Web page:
James Wolff ‘Beside The Syrian Sea’


Our head-doctors are having a field day with you. They’re used to dealing with American problems – the jock with anger-management issues, the overachiever who under-eats – butnow they’ve got all this Downton Abbey shit to get their heads round: English uptightness, too much education, a religious childhood. I’ve never seen them happier.


Move over Edward Snowden, Jonas, the central character in this spy thriller, is coming. Jonas a happy enough analyst in British intelligence learns one day that his father a protestant minister has been kidnapped in Syria by IS. The british government cannot or will not negotiate so Jonas takes it into his mind to negotiate his fathers freedom himself. yes I said analyst, no field experience but lucid, realises he needs help and persuades an alcoholic priest to go back to Syria to try to open talks with IS for him. Jonas takes a large number of government secrets as barter and whilst the government don’t know where or which these secrets are, they don’t intervene too heavily. When the Americans find out they are not too impressed, see the opening quote.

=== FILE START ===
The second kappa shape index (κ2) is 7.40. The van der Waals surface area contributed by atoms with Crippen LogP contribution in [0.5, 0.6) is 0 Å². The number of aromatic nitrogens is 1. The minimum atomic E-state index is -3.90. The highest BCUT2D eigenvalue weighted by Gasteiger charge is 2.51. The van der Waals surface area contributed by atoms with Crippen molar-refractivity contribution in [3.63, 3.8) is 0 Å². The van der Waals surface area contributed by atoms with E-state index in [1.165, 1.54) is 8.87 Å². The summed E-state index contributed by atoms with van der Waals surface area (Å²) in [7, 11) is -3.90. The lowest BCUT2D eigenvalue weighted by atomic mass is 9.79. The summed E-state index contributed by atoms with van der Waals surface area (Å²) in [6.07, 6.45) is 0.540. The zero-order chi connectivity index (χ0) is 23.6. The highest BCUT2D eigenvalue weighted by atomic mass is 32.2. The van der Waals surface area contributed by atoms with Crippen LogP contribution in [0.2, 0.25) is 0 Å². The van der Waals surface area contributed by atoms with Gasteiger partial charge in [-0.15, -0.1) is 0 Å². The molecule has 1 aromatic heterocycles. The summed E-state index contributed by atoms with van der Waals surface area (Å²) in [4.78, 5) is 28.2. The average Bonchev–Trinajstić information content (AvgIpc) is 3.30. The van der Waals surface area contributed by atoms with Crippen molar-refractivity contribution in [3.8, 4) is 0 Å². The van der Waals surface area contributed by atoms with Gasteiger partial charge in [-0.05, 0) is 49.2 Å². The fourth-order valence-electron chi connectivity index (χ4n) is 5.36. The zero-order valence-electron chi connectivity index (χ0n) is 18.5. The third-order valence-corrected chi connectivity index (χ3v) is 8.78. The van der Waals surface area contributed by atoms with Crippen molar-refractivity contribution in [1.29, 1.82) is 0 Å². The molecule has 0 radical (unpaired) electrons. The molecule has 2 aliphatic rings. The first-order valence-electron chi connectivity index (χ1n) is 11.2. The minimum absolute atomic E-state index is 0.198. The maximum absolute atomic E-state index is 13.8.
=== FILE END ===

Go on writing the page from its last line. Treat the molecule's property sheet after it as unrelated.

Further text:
In classic spy who came in from the cold fashion, divide and rule, Jonas plays off different miltant factions against each other. On the way he meets the reason behind the priests alcoholism, who incidentally is furious with him for sending her father back to Syria. The showdown in the desert where the IS fighters sent are British and not particularly competent adds a little “old style spy” atmosphere.

If you like spy fiction about intrigue and not so much about action then this is reasonable fare.

First Published in English as “Beside the Syrian Sea” in 2018 by Bitter Lemon Press

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